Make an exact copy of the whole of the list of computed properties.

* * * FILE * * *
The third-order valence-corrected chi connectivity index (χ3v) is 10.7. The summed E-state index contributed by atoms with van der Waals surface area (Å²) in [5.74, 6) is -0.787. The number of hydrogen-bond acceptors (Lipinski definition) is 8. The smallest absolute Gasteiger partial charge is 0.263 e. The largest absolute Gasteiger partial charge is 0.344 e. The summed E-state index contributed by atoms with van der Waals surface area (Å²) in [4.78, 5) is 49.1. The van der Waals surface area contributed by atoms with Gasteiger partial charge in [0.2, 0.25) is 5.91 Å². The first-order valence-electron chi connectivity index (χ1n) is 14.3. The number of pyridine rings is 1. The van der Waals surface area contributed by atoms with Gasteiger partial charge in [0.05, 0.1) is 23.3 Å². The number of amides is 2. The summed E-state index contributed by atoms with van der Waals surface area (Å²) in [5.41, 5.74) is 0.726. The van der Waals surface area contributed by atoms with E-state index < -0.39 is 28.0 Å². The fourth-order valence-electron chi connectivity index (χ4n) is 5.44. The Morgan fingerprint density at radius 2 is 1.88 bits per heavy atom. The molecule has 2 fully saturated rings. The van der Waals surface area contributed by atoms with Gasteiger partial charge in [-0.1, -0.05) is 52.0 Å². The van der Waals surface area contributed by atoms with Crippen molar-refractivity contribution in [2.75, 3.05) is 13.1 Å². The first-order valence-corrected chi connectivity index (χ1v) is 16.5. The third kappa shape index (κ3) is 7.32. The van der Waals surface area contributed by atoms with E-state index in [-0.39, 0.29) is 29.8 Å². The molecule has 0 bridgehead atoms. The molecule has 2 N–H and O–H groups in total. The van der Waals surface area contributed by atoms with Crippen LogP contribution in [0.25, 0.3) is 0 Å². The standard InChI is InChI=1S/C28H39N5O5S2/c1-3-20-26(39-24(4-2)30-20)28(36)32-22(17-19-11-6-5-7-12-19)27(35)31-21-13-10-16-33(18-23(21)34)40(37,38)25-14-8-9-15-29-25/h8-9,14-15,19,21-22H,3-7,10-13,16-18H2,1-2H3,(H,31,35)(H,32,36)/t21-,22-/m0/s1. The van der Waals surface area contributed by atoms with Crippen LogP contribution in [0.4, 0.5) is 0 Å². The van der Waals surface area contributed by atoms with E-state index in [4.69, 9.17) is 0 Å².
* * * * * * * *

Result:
The third-order valence-corrected chi connectivity index (χ3v) is 10.7. The summed E-state index contributed by atoms with van der Waals surface area (Å²) in [5.74, 6) is -0.787. The number of hydrogen-bond acceptors (Lipinski definition) is 8. The smallest absolute Gasteiger partial charge is 0.263 e. The largest absolute Gasteiger partial charge is 0.344 e. The summed E-state index contributed by atoms with van der Waals surface area (Å²) in [4.78, 5) is 49.1. The van der Waals surface area contributed by atoms with Gasteiger partial charge in [0.2, 0.25) is 5.91 Å². The first-order valence-electron chi connectivity index (χ1n) is 14.3. The number of pyridine rings is 1. The van der Waals surface area contributed by atoms with Gasteiger partial charge in [0.05, 0.1) is 23.3 Å². The number of amides is 2. The summed E-state index contributed by atoms with van der Waals surface area (Å²) in [5.41, 5.74) is 0.726. The van der Waals surface area contributed by atoms with E-state index < -0.39 is 28.0 Å². The fourth-order valence-electron chi connectivity index (χ4n) is 5.44. The Morgan fingerprint density at radius 2 is 1.88 bits per heavy atom. The molecule has 2 fully saturated rings. The van der Waals surface area contributed by atoms with Gasteiger partial charge in [-0.1, -0.05) is 52.0 Å². The van der Waals surface area contributed by atoms with Crippen molar-refractivity contribution in [2.75, 3.05) is 13.1 Å². The first-order valence-corrected chi connectivity index (χ1v) is 16.5. The third kappa shape index (κ3) is 7.32. The van der Waals surface area contributed by atoms with E-state index in [-0.39, 0.29) is 29.8 Å². The molecule has 0 bridgehead atoms. The molecule has 2 N–H and O–H groups in total. The van der Waals surface area contributed by atoms with Crippen LogP contribution in [0.25, 0.3) is 0 Å². The standard InChI is InChI=1S/C28H39N5O5S2/c1-3-20-26(39-24(4-2)30-20)28(36)32-22(17-19-11-6-5-7-12-19)27(35)31-21-13-10-16-33(18-23(21)34)40(37,38)25-14-8-9-15-29-25/h8-9,14-15,19,21-22H,3-7,10-13,16-18H2,1-2H3,(H,31,35)(H,32,36)/t21-,22-/m0/s1. The van der Waals surface area contributed by atoms with Crippen LogP contribution in [0.4, 0.5) is 0 Å². The van der Waals surface area contributed by atoms with E-state index in [4.69, 9.17) is 0 Å².